I do remember cellophane! My fondest memory is of its use to wrap the sweet popcorn balls my mother ordered yearly from the Sears and Roebuck catalog and had delivered to our farm at Christmastime. Wrapped in jewel tones of crinkly cellophane the arrival of those special treats marked for me the start of our family holiday celebrations as a child. But over time cellophane as a packaging material, although still used, has been eclipsed by modern plastics. I imagine Lorin Ford’s inspiration for “their wings” to have been the observation of flying insects with clear or even the translucent jewel toned wings of dragonflies or damselflies. Their wings jogging a memory, perhaps one similar to mine, of cellophane use in the past, some use now less often seen. There is a strong element of time and movement present in this monostich. Movement along a continuum echoed in her choice of formatting. The quick flitting of wings flying in a straight line, then pausing or changing direction works to evoke memory and the redirecting of the observer’s thoughts and attention. There are strong connections made between the world of nature and the world of humanity and science. The insects and their fragile wings, the stronger but visually similar extruded cellulose of man-made cellophane, our own human lives and the memory of it all will eventually surrender to time’s passage. To delve further into the poem’s scientific aspect, the word “remember” serves both to invite the reader into the poem’s experience and to recall the natural essence of cellophane which is completely biodegradable itself, made by dissolving naturally occurring cellulose (from wood, cotton and other sources) using chemical additives. And so the past dissolves into the present and all things breakdown and are absorbed and remade. People, insects, cellophane, memory. All elements of this haiku work together to create a rich and fully realized poem using only five words with one repeated.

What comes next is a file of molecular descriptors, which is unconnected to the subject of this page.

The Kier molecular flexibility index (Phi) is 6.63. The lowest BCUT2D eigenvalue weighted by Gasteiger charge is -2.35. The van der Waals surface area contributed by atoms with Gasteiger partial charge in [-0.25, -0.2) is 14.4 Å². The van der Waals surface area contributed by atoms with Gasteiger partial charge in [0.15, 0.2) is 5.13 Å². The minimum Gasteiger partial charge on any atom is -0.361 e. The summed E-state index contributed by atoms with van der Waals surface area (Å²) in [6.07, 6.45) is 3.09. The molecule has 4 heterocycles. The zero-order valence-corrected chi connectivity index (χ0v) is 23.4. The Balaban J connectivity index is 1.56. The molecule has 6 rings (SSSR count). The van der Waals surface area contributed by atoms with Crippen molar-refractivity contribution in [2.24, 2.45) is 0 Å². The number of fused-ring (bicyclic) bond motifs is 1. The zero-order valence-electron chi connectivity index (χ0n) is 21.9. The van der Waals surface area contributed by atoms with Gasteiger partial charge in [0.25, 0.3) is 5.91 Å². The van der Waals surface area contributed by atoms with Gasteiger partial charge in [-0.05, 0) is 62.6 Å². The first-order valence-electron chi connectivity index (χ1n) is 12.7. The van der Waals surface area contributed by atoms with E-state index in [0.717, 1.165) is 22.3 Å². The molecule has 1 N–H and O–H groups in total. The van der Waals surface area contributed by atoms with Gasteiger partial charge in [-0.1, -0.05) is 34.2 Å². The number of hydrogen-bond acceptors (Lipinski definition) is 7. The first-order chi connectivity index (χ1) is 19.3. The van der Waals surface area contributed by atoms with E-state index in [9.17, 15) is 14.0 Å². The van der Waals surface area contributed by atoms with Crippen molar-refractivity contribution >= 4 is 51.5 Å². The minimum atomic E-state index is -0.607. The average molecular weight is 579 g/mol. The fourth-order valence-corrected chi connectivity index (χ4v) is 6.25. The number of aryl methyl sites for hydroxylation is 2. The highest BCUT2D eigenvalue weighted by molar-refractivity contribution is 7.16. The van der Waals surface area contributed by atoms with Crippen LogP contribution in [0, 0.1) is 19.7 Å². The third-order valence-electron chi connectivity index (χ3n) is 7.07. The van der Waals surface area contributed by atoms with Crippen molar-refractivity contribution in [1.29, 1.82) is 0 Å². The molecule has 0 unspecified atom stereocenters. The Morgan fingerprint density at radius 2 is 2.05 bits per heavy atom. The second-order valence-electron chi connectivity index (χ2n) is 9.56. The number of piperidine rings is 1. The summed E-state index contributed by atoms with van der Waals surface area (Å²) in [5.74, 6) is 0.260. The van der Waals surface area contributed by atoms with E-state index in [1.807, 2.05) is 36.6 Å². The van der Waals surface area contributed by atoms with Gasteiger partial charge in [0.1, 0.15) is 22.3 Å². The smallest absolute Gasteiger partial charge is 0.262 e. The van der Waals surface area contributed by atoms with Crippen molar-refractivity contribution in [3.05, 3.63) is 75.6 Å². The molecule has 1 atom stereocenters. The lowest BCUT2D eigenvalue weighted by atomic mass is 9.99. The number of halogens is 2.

As this week’s winner, Kathe gets to choose next week’s poem, which you’ll find below. We invite you to write a commentary to it. It may be as long or short, academic or spontaneous, serious or silly, public or personal as you like. We will select out-takes from the best of these. And the very best will be reproduced in its entirety and take its place as part of the THF Archives. Best of all, the winning commentator gets to choose the next poem for commentary.

Anyone can participate. A new poem will appear each Friday morning. Simply put your commentary in the Contact box by the following Tuesday midnight (Eastern US Time Zone). Please use the subject header “re:Virals” so we know what we’re looking at. We look forward to seeing some of your favorite poems — and finding out why!

re:Virals 18:

     dry heat —
     to the same withered flower
     a bee returns
          — Charles Easter, Frogpond XXII:3 (1999)